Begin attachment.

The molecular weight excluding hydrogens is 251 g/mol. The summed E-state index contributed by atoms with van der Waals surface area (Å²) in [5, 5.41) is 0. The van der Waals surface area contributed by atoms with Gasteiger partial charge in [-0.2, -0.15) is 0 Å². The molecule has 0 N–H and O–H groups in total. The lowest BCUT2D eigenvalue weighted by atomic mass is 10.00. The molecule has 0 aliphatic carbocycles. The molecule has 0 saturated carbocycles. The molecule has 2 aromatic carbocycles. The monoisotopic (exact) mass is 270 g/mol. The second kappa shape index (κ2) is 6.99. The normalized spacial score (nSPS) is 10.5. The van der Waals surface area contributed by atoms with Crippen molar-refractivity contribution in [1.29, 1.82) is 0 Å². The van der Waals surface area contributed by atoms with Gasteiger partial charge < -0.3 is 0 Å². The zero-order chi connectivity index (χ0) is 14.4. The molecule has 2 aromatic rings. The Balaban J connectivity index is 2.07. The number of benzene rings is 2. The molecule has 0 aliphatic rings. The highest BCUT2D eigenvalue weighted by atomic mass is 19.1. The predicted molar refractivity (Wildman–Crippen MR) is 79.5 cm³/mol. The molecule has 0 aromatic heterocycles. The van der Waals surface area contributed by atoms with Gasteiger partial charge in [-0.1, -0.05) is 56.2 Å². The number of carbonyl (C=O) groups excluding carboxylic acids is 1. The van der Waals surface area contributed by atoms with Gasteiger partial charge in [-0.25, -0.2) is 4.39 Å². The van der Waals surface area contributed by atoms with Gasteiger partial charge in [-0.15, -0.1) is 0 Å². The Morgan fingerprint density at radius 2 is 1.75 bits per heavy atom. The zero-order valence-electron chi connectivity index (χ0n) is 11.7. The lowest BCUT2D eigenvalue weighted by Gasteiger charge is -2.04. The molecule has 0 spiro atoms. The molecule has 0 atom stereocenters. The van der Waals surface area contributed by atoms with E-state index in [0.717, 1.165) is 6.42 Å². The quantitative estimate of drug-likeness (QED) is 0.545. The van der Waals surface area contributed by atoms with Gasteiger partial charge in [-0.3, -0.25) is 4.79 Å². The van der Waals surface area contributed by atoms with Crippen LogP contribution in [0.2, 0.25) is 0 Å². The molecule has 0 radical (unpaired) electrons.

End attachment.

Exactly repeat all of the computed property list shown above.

The molecular weight excluding hydrogens is 251 g/mol. The summed E-state index contributed by atoms with van der Waals surface area (Å²) in [5, 5.41) is 0. The van der Waals surface area contributed by atoms with Gasteiger partial charge in [-0.2, -0.15) is 0 Å². The molecule has 0 N–H and O–H groups in total. The lowest BCUT2D eigenvalue weighted by atomic mass is 10.00. The molecule has 0 aliphatic carbocycles. The molecule has 0 saturated carbocycles. The molecule has 2 aromatic carbocycles. The monoisotopic (exact) mass is 270 g/mol. The second kappa shape index (κ2) is 6.99. The normalized spacial score (nSPS) is 10.5. The van der Waals surface area contributed by atoms with Crippen molar-refractivity contribution in [1.29, 1.82) is 0 Å². The van der Waals surface area contributed by atoms with Gasteiger partial charge < -0.3 is 0 Å². The zero-order chi connectivity index (χ0) is 14.4. The molecule has 2 aromatic rings. The Balaban J connectivity index is 2.07. The number of benzene rings is 2. The molecule has 0 aliphatic rings. The highest BCUT2D eigenvalue weighted by atomic mass is 19.1. The predicted molar refractivity (Wildman–Crippen MR) is 79.5 cm³/mol. The molecule has 0 aromatic heterocycles. The van der Waals surface area contributed by atoms with Gasteiger partial charge in [-0.1, -0.05) is 56.2 Å². The number of carbonyl (C=O) groups excluding carboxylic acids is 1. The van der Waals surface area contributed by atoms with Gasteiger partial charge in [-0.25, -0.2) is 4.39 Å². The van der Waals surface area contributed by atoms with Gasteiger partial charge in [-0.15, -0.1) is 0 Å². The Morgan fingerprint density at radius 2 is 1.75 bits per heavy atom. The zero-order valence-electron chi connectivity index (χ0n) is 11.7. The lowest BCUT2D eigenvalue weighted by Gasteiger charge is -2.04. The molecule has 0 spiro atoms. The molecule has 0 atom stereocenters. The van der Waals surface area contributed by atoms with E-state index in [0.717, 1.165) is 6.42 Å². The quantitative estimate of drug-likeness (QED) is 0.545. The van der Waals surface area contributed by atoms with Gasteiger partial charge in [-0.3, -0.25) is 4.79 Å². The van der Waals surface area contributed by atoms with Crippen LogP contribution in [0.2, 0.25) is 0 Å². The molecule has 0 radical (unpaired) electrons.